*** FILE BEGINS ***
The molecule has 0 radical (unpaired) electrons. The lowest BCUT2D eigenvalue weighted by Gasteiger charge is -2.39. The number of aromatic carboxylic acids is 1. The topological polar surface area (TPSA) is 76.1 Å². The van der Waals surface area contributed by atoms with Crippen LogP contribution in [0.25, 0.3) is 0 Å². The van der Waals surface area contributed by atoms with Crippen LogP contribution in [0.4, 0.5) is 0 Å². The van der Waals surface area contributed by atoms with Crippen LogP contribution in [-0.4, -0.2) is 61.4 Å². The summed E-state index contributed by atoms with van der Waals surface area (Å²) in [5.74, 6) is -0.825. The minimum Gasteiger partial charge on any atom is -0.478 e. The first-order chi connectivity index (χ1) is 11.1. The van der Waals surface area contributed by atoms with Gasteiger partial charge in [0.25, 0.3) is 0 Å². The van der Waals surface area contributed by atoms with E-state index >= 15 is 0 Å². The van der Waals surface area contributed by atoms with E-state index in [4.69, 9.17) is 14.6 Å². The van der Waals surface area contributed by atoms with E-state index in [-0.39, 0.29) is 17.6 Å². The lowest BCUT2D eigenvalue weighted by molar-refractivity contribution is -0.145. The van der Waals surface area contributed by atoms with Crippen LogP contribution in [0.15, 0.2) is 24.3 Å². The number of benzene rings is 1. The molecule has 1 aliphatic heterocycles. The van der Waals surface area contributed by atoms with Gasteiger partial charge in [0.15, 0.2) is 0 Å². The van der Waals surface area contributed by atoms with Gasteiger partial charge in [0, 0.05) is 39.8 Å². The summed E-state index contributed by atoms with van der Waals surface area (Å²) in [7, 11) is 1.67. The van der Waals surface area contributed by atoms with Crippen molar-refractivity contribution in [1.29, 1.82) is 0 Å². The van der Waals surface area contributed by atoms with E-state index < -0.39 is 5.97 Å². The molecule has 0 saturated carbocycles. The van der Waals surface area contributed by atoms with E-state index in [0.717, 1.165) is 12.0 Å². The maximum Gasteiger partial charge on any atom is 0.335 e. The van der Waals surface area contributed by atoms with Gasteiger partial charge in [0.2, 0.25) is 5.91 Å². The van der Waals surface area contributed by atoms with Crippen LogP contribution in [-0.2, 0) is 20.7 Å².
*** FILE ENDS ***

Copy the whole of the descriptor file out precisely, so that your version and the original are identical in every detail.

The molecule has 0 radical (unpaired) electrons. The lowest BCUT2D eigenvalue weighted by Gasteiger charge is -2.39. The number of aromatic carboxylic acids is 1. The topological polar surface area (TPSA) is 76.1 Å². The van der Waals surface area contributed by atoms with Crippen LogP contribution in [0.25, 0.3) is 0 Å². The van der Waals surface area contributed by atoms with Crippen LogP contribution in [0.4, 0.5) is 0 Å². The van der Waals surface area contributed by atoms with Crippen LogP contribution in [-0.4, -0.2) is 61.4 Å². The summed E-state index contributed by atoms with van der Waals surface area (Å²) in [5.74, 6) is -0.825. The minimum Gasteiger partial charge on any atom is -0.478 e. The first-order chi connectivity index (χ1) is 11.1. The van der Waals surface area contributed by atoms with Gasteiger partial charge in [0.25, 0.3) is 0 Å². The van der Waals surface area contributed by atoms with E-state index >= 15 is 0 Å². The van der Waals surface area contributed by atoms with E-state index in [4.69, 9.17) is 14.6 Å². The van der Waals surface area contributed by atoms with E-state index in [-0.39, 0.29) is 17.6 Å². The lowest BCUT2D eigenvalue weighted by molar-refractivity contribution is -0.145. The van der Waals surface area contributed by atoms with Crippen LogP contribution in [0.15, 0.2) is 24.3 Å². The number of benzene rings is 1. The molecule has 1 aliphatic heterocycles. The van der Waals surface area contributed by atoms with Gasteiger partial charge in [0.15, 0.2) is 0 Å². The van der Waals surface area contributed by atoms with Gasteiger partial charge in [0, 0.05) is 39.8 Å². The summed E-state index contributed by atoms with van der Waals surface area (Å²) in [7, 11) is 1.67. The van der Waals surface area contributed by atoms with Crippen molar-refractivity contribution in [1.29, 1.82) is 0 Å². The van der Waals surface area contributed by atoms with E-state index < -0.39 is 5.97 Å². The molecule has 0 saturated carbocycles. The van der Waals surface area contributed by atoms with E-state index in [0.717, 1.165) is 12.0 Å². The maximum Gasteiger partial charge on any atom is 0.335 e. The van der Waals surface area contributed by atoms with Gasteiger partial charge in [0.2, 0.25) is 5.91 Å². The van der Waals surface area contributed by atoms with Crippen LogP contribution in [-0.2, 0) is 20.7 Å².